Iran moved a step closer to a plan to ditch the dollar in its trade activities by announcing that purchase orders by merchants that are based on the greenback would no longer be allowed to go through import proceedings.
Iran’s domestic media reported that the policy was in line with an official request by the Central Bank of Iran (CBI) and was specifically meant to address fluctuations in market rates of the dollar.
IRNA news agency quoted Mehdi Kasraeipour, CBI’s director of Foreign Exchange Rules and Policies Affairs, as saying that the move had become effective from Wednesday by virtue of a letter sent to the Ministry of Industry, Mines and Trade.
Kasraeipour emphasized that this was not expected to create any major trouble for traders, stressing that this was because the share of the dollar in Iran’s trade activities was not high.
“It’s been for a long time that Iran’s banking sector cannot use the dollar as a result of the sanctions,” he said.
US banks are still banned from dealing with Iran as part of an old US trade embargo that still remains in place. Accordingly, this is believed to have already effectively blocked any transactions with Iran which is based on US dollars because they would ultimately have to be cleared in the US.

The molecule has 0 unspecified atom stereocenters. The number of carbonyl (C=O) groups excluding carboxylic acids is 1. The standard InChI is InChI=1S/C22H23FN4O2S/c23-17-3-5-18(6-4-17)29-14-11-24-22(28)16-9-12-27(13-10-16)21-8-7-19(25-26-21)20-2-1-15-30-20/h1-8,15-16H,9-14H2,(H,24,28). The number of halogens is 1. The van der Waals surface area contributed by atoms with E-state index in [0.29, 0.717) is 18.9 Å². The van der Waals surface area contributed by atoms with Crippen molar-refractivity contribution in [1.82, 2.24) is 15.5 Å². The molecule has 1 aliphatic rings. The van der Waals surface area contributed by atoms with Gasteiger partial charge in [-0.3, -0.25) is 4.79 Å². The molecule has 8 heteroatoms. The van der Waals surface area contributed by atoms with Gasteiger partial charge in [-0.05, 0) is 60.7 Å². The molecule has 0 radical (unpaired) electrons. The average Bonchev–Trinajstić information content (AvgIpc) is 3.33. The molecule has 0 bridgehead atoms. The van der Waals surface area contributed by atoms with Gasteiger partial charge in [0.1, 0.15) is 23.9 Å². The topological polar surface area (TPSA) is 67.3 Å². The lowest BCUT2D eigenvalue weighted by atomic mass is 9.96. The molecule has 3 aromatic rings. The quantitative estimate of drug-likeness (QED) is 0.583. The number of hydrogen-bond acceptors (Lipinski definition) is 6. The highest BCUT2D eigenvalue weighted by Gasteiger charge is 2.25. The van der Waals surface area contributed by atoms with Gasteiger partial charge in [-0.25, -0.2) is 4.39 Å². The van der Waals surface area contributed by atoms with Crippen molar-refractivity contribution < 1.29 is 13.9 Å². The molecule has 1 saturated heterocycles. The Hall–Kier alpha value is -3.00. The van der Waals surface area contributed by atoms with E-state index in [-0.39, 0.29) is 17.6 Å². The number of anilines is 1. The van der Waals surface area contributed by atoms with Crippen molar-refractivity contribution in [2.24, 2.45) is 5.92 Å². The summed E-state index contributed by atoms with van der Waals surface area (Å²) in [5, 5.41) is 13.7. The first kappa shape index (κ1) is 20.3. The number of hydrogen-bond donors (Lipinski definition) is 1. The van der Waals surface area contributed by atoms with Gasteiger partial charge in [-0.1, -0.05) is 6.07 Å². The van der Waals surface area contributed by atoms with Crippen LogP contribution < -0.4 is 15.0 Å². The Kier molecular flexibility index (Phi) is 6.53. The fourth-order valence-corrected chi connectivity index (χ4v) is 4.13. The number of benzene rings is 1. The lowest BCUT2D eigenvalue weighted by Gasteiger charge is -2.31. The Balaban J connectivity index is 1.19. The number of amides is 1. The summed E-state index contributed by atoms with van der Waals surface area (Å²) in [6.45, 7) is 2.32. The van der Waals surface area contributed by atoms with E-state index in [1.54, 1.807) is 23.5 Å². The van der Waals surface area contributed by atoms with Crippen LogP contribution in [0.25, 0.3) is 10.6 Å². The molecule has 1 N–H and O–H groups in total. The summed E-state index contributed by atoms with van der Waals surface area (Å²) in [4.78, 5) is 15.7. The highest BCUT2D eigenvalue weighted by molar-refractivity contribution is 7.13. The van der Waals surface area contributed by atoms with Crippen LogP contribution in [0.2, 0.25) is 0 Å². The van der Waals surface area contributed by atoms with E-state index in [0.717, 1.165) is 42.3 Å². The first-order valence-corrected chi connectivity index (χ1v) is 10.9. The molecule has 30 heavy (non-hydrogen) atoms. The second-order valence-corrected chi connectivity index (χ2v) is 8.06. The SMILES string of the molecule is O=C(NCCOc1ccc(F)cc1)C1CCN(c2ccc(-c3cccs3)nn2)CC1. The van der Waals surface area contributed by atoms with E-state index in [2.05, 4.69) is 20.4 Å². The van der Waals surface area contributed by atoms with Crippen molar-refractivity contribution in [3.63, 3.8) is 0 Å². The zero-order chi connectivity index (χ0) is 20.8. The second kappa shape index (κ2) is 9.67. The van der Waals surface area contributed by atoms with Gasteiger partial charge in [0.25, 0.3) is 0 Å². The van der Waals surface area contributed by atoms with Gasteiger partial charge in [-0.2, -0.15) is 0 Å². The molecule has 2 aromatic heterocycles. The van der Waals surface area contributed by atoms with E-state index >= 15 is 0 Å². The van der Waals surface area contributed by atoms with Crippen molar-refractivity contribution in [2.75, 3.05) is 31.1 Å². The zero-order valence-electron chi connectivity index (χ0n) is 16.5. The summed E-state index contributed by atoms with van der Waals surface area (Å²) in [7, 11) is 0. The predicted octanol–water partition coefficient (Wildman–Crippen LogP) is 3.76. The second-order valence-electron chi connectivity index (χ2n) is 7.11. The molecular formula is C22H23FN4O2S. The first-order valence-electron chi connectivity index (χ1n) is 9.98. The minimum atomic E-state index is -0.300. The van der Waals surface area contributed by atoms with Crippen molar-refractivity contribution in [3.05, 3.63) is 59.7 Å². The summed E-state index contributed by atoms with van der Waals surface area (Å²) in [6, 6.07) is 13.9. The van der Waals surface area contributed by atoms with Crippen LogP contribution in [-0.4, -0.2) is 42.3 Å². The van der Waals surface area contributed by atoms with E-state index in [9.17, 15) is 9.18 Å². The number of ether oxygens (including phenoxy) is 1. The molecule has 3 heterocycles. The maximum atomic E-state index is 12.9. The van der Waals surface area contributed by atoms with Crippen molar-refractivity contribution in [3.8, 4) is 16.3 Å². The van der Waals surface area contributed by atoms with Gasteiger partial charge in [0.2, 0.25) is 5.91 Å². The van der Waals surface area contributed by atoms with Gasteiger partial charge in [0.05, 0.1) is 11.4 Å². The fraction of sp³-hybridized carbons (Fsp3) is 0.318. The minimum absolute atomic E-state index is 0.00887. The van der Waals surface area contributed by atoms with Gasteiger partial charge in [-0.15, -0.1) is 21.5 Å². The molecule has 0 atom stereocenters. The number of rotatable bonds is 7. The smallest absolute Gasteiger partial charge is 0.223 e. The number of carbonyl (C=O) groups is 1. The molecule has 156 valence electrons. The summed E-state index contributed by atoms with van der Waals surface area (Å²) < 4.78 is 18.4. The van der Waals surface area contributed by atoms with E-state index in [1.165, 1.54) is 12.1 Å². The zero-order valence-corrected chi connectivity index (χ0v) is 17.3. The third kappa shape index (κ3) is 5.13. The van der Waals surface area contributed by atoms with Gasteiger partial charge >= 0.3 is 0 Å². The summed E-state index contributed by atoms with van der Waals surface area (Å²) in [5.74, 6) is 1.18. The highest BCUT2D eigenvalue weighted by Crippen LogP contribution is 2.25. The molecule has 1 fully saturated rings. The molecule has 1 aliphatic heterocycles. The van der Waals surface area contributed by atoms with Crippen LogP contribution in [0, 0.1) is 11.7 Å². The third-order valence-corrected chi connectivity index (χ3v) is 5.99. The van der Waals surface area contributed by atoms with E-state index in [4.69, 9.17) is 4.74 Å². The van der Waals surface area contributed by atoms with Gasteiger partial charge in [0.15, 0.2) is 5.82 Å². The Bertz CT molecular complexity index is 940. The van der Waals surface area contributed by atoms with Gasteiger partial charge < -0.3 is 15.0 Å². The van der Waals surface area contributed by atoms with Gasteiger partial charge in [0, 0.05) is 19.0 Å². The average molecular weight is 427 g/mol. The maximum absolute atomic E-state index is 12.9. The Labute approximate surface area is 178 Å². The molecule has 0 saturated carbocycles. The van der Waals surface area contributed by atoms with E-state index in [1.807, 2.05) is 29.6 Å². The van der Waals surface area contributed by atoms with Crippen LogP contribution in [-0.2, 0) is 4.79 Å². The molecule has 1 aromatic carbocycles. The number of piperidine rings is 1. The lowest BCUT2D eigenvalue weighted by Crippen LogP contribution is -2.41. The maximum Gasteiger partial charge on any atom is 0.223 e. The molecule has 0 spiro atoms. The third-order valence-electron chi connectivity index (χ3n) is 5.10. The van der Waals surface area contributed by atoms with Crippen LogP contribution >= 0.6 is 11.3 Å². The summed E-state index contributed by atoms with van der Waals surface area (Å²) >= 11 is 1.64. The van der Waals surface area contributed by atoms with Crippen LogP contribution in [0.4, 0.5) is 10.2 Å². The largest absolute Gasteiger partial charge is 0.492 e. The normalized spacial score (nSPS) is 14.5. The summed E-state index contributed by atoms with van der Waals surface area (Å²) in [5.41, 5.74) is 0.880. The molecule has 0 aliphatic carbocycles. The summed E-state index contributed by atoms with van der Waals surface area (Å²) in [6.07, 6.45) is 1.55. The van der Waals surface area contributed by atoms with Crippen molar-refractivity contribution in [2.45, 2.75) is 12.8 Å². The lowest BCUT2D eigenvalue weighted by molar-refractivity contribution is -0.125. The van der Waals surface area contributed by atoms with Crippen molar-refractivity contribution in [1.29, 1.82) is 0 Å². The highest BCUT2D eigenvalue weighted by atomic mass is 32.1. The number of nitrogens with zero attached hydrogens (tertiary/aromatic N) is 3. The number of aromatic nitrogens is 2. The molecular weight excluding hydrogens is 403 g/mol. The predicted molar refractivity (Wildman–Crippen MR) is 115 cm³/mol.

“Considering that the use of the dollar is banned for Iran and traders are literally using alternative currencies in their transactions, there is no longer any reason to proceed with invoices that use the dollar as the base rate?” Kasraeipour said.
The official further emphasized that Iranian merchants would need to inform their suppliers to change the base currency from the dollar to other currencies so that the related import documentations can be proceeded at Iran’s entry points.
He said the merchants also needed to specify whether they would proceed with their payments through banks or currency exchange shops.
Kasraeipour said when an invoice is issued in dollars, a demand naturally develops in the network of exchange shops for dollars. He further suggested that this could eventually lead to a rise in the rates of the hard currency.
Meanwhile, criticisms are emerging in Iran’s media over the costs that this policy could create for merchants and eventually the consumers.
ISNA, for example, quoted unnamed merchants as saying that they and the foreign suppliers would have to consider an extra expense for converting the base currency from the dollar to other currencies. This, it said, would increase the costs for imports and eventually push up the prices of commodities imported.